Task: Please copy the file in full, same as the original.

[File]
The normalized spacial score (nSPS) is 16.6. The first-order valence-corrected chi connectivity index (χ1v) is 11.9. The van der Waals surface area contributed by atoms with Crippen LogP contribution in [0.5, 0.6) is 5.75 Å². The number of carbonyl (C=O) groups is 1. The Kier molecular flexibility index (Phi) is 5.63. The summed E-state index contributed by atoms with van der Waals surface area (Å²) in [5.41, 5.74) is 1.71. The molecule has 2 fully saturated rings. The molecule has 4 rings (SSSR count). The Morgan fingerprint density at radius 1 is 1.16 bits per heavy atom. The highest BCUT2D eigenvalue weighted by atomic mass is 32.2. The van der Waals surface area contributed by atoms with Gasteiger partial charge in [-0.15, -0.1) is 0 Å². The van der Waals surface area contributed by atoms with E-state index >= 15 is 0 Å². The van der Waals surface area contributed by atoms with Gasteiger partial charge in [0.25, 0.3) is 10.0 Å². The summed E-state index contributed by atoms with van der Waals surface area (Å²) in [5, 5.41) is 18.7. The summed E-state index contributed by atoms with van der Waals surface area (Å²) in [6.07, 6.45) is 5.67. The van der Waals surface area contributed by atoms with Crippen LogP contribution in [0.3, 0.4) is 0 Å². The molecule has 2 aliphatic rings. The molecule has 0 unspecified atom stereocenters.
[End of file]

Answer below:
The normalized spacial score (nSPS) is 16.6. The first-order valence-corrected chi connectivity index (χ1v) is 11.9. The van der Waals surface area contributed by atoms with Crippen LogP contribution in [0.5, 0.6) is 5.75 Å². The number of carbonyl (C=O) groups is 1. The Kier molecular flexibility index (Phi) is 5.63. The summed E-state index contributed by atoms with van der Waals surface area (Å²) in [5.41, 5.74) is 1.71. The molecule has 2 fully saturated rings. The molecule has 4 rings (SSSR count). The Morgan fingerprint density at radius 1 is 1.16 bits per heavy atom. The highest BCUT2D eigenvalue weighted by atomic mass is 32.2. The van der Waals surface area contributed by atoms with Gasteiger partial charge in [-0.15, -0.1) is 0 Å². The van der Waals surface area contributed by atoms with E-state index >= 15 is 0 Å². The van der Waals surface area contributed by atoms with Gasteiger partial charge in [0.25, 0.3) is 10.0 Å². The summed E-state index contributed by atoms with van der Waals surface area (Å²) in [5, 5.41) is 18.7. The summed E-state index contributed by atoms with van der Waals surface area (Å²) in [6.07, 6.45) is 5.67. The van der Waals surface area contributed by atoms with Crippen LogP contribution in [0.3, 0.4) is 0 Å². The molecule has 2 aliphatic rings. The molecule has 0 unspecified atom stereocenters.